On my most recent visit to the plaza, with the Ukranian invasion the stuff of daily headlines, the statue’s facial features began, to me, to more closely suggest not a professional fighter, but a citizen-soldier, someone newly enlisted into an existential struggle for survival, not in some far-off battlefield, but in her own neighborhood. Instead of her upward gaze being an entreaty to Heaven, it seemed to me now to show her watching the skies for signs of fresh Hell, and so I shot her with a softened, almost ethereal look, wreathed in a dark vignette, her torso cropped away to emphasize just the essentials of her emotions. I wanted to make her into what we all seek in times of turmoil…..a universal image, a recognizable mask of the common fears of the common person.

After 9/11, the phrase “we are all New Yorkers now” found resonance in the popular vocabulary, and it has been repeatedly customized over the past twenty-some years to embrace other tragedies, so that “we are all” whoever we most pity or with whom we pledge solidarity at a given moment. And alongside that sentiment are the pictures, pictures that show us that all suffering, all love of country, all sacrifice wears the same human features. We cannot readily wrap our arms around those who suffer so far away from us. But, at least in our choice of pictorial proxies, we can wrap their hearts around our own.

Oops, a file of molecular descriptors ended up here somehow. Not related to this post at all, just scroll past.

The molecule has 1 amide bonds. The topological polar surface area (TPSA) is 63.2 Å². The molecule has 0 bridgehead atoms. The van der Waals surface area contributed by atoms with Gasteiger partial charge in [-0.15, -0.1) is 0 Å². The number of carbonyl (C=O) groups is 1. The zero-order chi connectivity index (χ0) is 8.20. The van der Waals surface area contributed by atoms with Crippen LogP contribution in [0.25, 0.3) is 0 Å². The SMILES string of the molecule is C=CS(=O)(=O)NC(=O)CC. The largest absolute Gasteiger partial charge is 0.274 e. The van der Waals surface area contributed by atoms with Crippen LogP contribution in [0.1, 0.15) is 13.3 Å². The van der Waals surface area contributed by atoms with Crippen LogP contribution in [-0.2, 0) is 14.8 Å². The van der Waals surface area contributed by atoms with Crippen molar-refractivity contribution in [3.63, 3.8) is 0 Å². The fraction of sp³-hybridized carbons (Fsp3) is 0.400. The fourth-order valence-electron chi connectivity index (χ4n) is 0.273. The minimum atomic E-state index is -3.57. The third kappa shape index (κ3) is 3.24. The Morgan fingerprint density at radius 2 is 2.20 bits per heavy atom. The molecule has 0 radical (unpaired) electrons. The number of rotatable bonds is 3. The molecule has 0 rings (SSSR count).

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Listening For The Lark, 2022. A monochrome conversion from a color master shot. 


SOME OF OUR PHOTOGRAPHS CERTIFY THEMSELVES TO US AS “RIGHT” OR “WRONG” over time, not registering instantly as either keepers or pitchers, but slowly making the case for their final disposition. These are the truly tricky shots, the ones whose success or failure is not readily apparent upon first, or second, or even fifth glance. Such images go in and out of the workflow bin again and again, sometimes over years, while we decide whether we recognize them as our own offspring.